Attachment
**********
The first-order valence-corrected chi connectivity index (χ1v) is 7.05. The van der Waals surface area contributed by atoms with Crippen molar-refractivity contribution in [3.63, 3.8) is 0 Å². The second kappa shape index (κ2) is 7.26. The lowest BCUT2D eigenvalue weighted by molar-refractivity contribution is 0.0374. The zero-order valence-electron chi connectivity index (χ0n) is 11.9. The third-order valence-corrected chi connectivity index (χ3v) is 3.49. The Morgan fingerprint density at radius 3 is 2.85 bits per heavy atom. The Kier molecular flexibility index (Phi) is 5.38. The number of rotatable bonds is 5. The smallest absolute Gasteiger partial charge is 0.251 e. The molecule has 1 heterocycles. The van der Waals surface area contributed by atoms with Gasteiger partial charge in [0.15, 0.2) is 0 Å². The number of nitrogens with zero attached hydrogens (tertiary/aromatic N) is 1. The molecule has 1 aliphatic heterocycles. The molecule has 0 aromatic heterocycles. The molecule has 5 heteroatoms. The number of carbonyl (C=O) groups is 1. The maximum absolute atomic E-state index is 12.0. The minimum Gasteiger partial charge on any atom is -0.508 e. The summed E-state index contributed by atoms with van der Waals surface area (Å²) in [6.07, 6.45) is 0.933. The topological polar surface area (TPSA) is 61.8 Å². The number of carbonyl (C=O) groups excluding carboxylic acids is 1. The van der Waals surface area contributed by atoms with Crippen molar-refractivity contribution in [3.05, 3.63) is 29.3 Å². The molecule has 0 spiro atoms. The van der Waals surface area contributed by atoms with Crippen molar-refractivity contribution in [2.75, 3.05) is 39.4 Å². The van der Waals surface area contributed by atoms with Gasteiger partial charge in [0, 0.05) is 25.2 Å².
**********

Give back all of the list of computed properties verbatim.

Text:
The first-order valence-corrected chi connectivity index (χ1v) is 7.05. The van der Waals surface area contributed by atoms with Crippen molar-refractivity contribution in [3.63, 3.8) is 0 Å². The second kappa shape index (κ2) is 7.26. The lowest BCUT2D eigenvalue weighted by molar-refractivity contribution is 0.0374. The zero-order valence-electron chi connectivity index (χ0n) is 11.9. The third-order valence-corrected chi connectivity index (χ3v) is 3.49. The Morgan fingerprint density at radius 3 is 2.85 bits per heavy atom. The Kier molecular flexibility index (Phi) is 5.38. The number of rotatable bonds is 5. The smallest absolute Gasteiger partial charge is 0.251 e. The molecule has 1 heterocycles. The van der Waals surface area contributed by atoms with Gasteiger partial charge in [0.15, 0.2) is 0 Å². The number of nitrogens with zero attached hydrogens (tertiary/aromatic N) is 1. The molecule has 1 aliphatic heterocycles. The molecule has 0 aromatic heterocycles. The molecule has 5 heteroatoms. The number of carbonyl (C=O) groups is 1. The maximum absolute atomic E-state index is 12.0. The minimum Gasteiger partial charge on any atom is -0.508 e. The summed E-state index contributed by atoms with van der Waals surface area (Å²) in [6.07, 6.45) is 0.933. The topological polar surface area (TPSA) is 61.8 Å². The number of carbonyl (C=O) groups excluding carboxylic acids is 1. The van der Waals surface area contributed by atoms with Crippen molar-refractivity contribution in [3.05, 3.63) is 29.3 Å². The molecule has 0 spiro atoms. The van der Waals surface area contributed by atoms with Crippen molar-refractivity contribution in [2.75, 3.05) is 39.4 Å². The van der Waals surface area contributed by atoms with Gasteiger partial charge in [0, 0.05) is 25.2 Å².